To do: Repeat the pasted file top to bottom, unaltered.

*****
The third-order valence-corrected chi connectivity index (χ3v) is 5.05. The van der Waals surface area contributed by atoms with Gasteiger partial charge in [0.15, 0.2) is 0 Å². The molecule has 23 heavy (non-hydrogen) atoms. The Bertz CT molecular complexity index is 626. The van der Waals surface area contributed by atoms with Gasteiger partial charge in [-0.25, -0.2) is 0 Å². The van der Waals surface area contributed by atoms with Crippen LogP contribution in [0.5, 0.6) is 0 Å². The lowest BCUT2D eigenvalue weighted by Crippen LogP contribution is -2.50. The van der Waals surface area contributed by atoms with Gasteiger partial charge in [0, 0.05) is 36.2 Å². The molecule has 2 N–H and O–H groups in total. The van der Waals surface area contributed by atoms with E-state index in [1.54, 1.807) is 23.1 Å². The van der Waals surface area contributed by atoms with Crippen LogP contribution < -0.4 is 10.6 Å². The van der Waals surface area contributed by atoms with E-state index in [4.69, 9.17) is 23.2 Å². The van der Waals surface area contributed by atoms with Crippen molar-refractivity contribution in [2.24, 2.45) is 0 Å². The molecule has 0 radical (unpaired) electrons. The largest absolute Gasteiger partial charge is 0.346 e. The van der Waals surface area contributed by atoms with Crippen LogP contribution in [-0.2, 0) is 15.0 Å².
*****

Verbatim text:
The third-order valence-corrected chi connectivity index (χ3v) is 5.05. The van der Waals surface area contributed by atoms with Gasteiger partial charge in [0.15, 0.2) is 0 Å². The molecule has 23 heavy (non-hydrogen) atoms. The Bertz CT molecular complexity index is 626. The van der Waals surface area contributed by atoms with Gasteiger partial charge in [-0.25, -0.2) is 0 Å². The van der Waals surface area contributed by atoms with Crippen LogP contribution in [0.5, 0.6) is 0 Å². The lowest BCUT2D eigenvalue weighted by Crippen LogP contribution is -2.50. The van der Waals surface area contributed by atoms with Gasteiger partial charge in [0, 0.05) is 36.2 Å². The molecule has 2 N–H and O–H groups in total. The van der Waals surface area contributed by atoms with E-state index in [1.54, 1.807) is 23.1 Å². The van der Waals surface area contributed by atoms with Crippen LogP contribution < -0.4 is 10.6 Å². The van der Waals surface area contributed by atoms with E-state index in [4.69, 9.17) is 23.2 Å². The van der Waals surface area contributed by atoms with Crippen molar-refractivity contribution in [2.24, 2.45) is 0 Å². The molecule has 0 radical (unpaired) electrons. The largest absolute Gasteiger partial charge is 0.346 e. The van der Waals surface area contributed by atoms with Crippen LogP contribution in [-0.2, 0) is 15.0 Å².